Through my research, I found some parallels for PRISM’s goals of developing diverse, forward-looking Jewish art in Milgroym and Rimon, a pair of Jewish art journals in Yiddish and Hebrew, first published in 1922. Ninety-nine years ago, these publications had an international readership and cast of contributors who were connected by an appreciation for the history and future of Jewish art. Fortunately, Milgroym/Rimon (“pomegranate” in Yiddish and in Hebrew) offered not only a model in spirit, but also rich and distinctive imagery to draw from. 

Piece created for PRISM: A Convening for Jewish Artists of Colour.

For the PRISM project, I combined embroidery and gouache painting to create my own interpretation of the original Milgroym cover image. Unlike the source image, my birds have the black, white, and dark teal feathers characteristic of magpies, which are common in minhwa, a style of Korean folk painting originating in the 17th Century. In the top right corner, I added a stylized sun and clouds, typical of Korean paintings, to make this artistic consonance between Yiddish and Korean visual language clearer.

The pomegranate is ubiquitous in Jewish visual culture. Often representing fertility, its signification can also extend to fecundity and multiplicity, like the varied Jewish identities that will be represented at PRISM.  Two birds appear here––partners perhaps. One alludes to the biblical dove with the olive branch, and the other samples the pomegranate seeds––the multicolored gems that make up Jewish art, especially the work that we hope will come to fruition as a result of this first PRISM convening. 

The ethnic and religious identities that my ancestors and I have inhabited vary, which keeps me asking the question of who ‘my people’ really are

One of my biggest hopes is to develop a kind of contemporary folk art that necessarily resists essentialism. Today, many artists who are members of various diasporas and marginalized cultures are incorporating ancestral forms as part of the broader movement for decolonization. While I, like most artists, hope to make work that leads somewhere new, I feel inevitably drawn back to the past and toward my people’s histories. The ethnic and religious identities that my ancestors and I have inhabited vary, which keeps me asking the question of who ‘my people’ really are. This is an experience common to many Jews of Color and people who live where communal and identity-based boundaries blur. This questioning has sometimes felt like a curse, leaving me with the feeling that I’m not quite at home in any one space. However, in my artwork and other cases, I have come to see it as a blessing.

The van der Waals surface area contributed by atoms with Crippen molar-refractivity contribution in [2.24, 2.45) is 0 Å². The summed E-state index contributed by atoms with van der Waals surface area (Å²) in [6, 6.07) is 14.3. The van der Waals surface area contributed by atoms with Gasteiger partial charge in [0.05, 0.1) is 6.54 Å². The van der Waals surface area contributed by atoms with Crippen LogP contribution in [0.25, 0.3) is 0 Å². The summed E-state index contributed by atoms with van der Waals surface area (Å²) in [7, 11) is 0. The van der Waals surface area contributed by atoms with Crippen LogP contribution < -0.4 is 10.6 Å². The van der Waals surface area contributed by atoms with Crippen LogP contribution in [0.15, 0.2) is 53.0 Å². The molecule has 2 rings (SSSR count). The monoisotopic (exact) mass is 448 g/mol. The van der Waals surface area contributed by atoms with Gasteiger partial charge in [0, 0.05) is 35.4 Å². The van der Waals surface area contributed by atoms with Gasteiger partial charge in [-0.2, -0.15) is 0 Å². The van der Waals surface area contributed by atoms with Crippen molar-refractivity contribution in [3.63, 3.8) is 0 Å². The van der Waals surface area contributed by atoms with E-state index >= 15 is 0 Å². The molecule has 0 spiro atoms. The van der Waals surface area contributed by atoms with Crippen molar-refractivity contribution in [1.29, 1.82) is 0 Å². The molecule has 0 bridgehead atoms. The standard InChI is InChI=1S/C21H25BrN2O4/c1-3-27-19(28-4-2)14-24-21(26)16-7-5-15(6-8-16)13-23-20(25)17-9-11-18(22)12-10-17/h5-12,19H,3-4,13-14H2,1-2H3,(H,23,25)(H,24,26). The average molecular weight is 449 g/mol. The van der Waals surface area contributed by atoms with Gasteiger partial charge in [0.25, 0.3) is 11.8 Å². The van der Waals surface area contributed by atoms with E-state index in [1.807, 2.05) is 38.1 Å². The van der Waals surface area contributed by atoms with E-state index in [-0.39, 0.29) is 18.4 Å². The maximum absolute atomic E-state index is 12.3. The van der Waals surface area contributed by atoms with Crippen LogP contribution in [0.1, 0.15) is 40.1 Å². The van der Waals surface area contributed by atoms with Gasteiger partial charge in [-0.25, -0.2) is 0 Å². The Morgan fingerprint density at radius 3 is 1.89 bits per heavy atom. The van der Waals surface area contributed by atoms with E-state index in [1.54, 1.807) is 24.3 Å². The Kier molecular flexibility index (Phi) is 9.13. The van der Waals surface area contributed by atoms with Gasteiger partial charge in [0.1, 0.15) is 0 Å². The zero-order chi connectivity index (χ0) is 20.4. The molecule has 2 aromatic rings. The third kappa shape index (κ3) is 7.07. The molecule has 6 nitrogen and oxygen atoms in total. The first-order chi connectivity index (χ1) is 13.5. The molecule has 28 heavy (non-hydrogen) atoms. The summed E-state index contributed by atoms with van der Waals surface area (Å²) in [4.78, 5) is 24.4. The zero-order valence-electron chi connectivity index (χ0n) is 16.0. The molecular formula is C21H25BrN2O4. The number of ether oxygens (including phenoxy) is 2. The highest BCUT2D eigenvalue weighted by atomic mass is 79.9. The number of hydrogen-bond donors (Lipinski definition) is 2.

My Judaism combined with my mixed Korean heritage allows me to shift perspectives and to imagine myself and the world with both flexibility and groundedness––something I wish for everyone, regardless of background. I hope to touch on a wide breadth of themes and ideas in my artwork, and sometimes the particularity of my identity allows me to do that. In my piece for PRISM and in my work in general, I attend to multiple facets of my traditions. In doing so, I create art that is connected to the past, my present and an aspirational future. 

PRISM is an online gathering for creatives and culture makers by Jews of Colour for Jews of Colour. This convening for artists and arts professionals will be held Tuesday, March 16, 2021 (5 PM PST; 8 PM EST) At PRISM, Maxine Lee Ewaschuk will facilitate a breakout room with fellow dancer and PRISM core team member, Adam W. McKinney. This is a free event but advanced registration is required. For additional information including commonly asked questions and to register go to http://fentster.org/events